March 19, 2012

Colour of the month for March–{green}

Back again – and it hasn’t been 2 months!  Surprised?  I am!  It’s hard to get back into the swing of things, but one of the things I love best about blogging was what I learn in my research for posts.  And this post has taught me plenty!

Part of the new structure for this blog are some regular features.  This is one of them.  Each month I will do a “Colour of the Month” post.  And what better colour for March – GREEN!   In my little corner of the world, March signals the end of winter, the return of warmer temperatures and the promise of spring flowers and lush green lawns.

Source: via Donna on Pinterest

And not to be ignored by any means, is the fact that March 17th is St. Patrick’s Day – a holiday that honours the colour Green!

Source: via Candy on Pinterest


And here is what I’ve learned about Green (with much thanks to Wikipedia) :

Green is not a primary colour, but created with a mixture of blue and yellow.  Depending on which colour wheel you are looking at, the complement of green is magenta or red. 


From a language perspective, green has it’s roots (pun intended) in the Old English verb growan, "to grow".  The word green has been used as a slang term for many things; someone who is naive is considered “green”; money is often referred to as “green”; someone who “green around the gills” is probably not feeling very well; and “green” has taken on a very significant meaning in relation to the environment.

In nature, we are surrounded by green in plant life, thanks to the chemical chlorophyll that produces the green colour in plants.   Green animals, reptiles, amphibians and birds appear green due to layers of green and blue colours.

Source: via Donna on Pinterest


Nature has also produced a couple of my favourite gemstones – emerald, which was the prominent stone in my engagement ring, and peridot which happens to be my birthstone.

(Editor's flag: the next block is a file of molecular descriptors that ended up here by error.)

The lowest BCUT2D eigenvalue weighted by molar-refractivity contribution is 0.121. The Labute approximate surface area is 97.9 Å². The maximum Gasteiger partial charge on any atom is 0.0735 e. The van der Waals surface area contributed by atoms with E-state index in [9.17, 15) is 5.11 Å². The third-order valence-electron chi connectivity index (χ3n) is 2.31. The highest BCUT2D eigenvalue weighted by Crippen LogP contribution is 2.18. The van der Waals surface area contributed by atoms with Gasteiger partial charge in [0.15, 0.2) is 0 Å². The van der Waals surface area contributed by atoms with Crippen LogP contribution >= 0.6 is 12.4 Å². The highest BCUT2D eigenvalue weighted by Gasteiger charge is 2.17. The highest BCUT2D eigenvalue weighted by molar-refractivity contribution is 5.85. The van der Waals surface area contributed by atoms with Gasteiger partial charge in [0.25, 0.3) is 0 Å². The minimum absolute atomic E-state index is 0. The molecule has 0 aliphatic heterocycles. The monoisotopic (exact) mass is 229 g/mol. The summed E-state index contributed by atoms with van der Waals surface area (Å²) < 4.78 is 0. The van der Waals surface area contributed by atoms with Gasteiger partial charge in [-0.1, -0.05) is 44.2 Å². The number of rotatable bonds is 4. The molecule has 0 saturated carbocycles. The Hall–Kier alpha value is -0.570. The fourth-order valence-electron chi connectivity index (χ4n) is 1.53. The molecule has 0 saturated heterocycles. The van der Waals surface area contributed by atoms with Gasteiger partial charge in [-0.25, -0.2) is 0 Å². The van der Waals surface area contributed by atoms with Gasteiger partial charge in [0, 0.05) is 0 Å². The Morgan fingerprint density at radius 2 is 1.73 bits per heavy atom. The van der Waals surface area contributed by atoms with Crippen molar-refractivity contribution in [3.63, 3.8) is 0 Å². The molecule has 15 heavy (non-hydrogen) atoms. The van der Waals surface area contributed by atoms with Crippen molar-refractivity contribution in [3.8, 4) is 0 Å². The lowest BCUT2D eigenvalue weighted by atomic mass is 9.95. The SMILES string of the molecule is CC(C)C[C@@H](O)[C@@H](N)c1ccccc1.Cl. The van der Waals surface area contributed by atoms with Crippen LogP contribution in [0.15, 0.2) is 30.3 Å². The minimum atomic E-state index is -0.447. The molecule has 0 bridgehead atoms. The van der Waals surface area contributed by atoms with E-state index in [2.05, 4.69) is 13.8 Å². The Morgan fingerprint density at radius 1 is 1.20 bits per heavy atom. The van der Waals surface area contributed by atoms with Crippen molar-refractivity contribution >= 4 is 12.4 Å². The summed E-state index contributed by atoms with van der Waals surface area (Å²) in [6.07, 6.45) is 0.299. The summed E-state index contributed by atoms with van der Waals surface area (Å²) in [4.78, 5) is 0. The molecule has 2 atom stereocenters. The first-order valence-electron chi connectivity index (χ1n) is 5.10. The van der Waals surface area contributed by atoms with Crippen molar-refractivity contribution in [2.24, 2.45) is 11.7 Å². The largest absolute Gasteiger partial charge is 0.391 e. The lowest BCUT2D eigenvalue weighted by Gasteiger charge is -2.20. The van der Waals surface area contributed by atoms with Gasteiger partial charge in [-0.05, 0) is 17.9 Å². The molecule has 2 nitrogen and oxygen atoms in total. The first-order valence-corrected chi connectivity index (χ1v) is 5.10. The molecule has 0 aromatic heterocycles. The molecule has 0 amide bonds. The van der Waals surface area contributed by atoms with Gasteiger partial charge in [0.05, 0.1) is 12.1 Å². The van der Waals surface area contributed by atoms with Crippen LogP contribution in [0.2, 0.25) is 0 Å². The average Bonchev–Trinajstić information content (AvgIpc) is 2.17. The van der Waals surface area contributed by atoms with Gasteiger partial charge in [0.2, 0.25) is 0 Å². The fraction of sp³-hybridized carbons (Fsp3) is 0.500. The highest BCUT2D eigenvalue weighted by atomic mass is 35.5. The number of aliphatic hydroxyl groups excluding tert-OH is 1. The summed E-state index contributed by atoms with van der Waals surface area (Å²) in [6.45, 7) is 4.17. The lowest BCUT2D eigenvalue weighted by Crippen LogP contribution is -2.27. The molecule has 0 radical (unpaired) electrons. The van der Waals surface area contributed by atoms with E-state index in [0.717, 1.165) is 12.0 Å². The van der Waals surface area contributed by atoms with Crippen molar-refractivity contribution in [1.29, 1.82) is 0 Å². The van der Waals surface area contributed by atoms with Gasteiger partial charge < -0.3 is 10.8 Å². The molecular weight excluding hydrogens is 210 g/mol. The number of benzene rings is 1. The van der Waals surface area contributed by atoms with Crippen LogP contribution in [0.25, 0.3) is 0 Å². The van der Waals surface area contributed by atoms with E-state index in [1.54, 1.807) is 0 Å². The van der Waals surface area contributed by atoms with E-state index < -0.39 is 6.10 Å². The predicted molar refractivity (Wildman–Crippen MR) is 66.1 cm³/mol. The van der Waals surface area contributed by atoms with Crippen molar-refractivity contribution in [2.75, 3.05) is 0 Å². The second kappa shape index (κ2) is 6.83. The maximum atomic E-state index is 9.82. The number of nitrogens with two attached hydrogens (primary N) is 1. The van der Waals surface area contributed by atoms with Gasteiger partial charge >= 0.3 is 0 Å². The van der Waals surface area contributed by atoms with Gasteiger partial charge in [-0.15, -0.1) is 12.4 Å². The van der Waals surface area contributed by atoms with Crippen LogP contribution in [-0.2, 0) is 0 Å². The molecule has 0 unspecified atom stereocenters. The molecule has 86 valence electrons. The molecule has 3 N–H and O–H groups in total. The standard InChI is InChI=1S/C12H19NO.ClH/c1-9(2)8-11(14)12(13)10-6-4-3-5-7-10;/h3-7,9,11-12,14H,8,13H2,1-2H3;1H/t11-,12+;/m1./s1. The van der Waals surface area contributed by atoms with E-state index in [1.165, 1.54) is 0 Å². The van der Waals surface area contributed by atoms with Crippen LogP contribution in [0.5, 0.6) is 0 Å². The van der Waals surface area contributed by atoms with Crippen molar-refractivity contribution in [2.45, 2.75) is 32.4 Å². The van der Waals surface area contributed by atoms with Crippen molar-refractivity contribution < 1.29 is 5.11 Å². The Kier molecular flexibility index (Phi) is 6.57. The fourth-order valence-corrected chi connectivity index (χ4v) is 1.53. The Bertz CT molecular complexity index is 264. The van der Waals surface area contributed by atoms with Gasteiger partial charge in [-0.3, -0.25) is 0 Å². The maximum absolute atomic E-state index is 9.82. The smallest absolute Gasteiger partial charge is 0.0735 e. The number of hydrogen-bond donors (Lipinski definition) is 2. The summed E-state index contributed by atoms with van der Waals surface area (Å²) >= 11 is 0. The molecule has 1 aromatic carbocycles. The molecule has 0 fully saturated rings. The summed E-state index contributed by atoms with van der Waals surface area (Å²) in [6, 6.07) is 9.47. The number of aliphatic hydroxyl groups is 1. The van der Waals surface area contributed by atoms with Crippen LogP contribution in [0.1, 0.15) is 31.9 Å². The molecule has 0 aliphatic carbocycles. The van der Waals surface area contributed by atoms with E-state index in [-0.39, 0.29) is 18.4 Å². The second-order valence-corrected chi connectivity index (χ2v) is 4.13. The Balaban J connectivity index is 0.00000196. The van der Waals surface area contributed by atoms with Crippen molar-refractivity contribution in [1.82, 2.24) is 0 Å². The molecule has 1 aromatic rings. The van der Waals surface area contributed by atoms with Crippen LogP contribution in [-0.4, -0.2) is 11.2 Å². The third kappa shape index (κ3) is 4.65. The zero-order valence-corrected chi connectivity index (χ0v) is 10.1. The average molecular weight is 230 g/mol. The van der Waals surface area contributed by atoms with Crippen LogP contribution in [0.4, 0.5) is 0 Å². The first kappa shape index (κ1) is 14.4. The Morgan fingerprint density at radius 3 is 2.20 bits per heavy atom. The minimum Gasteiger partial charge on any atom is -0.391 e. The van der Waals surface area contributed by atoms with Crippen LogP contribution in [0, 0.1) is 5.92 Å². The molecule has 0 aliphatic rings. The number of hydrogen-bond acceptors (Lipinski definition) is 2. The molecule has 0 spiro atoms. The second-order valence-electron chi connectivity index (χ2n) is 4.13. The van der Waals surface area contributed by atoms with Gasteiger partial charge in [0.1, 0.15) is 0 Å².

Source: via Donna on Pinterest


Green eyes, which I happen to have, are the least common, and result from the combination of amber and blue colours in the iris.  

The original source of green clothing, back in Elizabethan days, was lichen, a fungal plant (ewwww!)


So enough with the education … let’s see some green at home!

I love the use of green in this room – the wallpaper feels very bright and lively but is balanced nicely with the white headboard, bedding, chair and lamp.  Very inviting!


Can’t you see this Robert Kaufman fabric as drapery in a fresh bright sunroom?

The green in this kitchen/family room is a muted shade that makes the kitchen pop.  And what I love best, besides this amazing kitchen (drool) is that the green is kept to paint colour and accessories, meaning the homeowner can change the entire feel of the kitchen just by changing the paint colour!  Great job!
Crisp Architects traditional kitchen
The combination of the green, wood, and texture in this room gives it a warm inviting feel.  The green was chosen to complement the wood tones.  The cream chair and rug add another dimension of colour, texture and warmth.
Global Living / Bluefish Home - Showroom eclectic living room
And how about this green door?  On the inside it gives a wonderful focal point to this narrow entryway, and on the outside, tells the world that they are welcome in this home!

Are you a fan of green?  If so, how have you used it in your home?

Happy Monday!


1 comment:

  1. Great post Donna! I love green and use it alot. I have it in my kitchen and in my guest room and in my cottage as well


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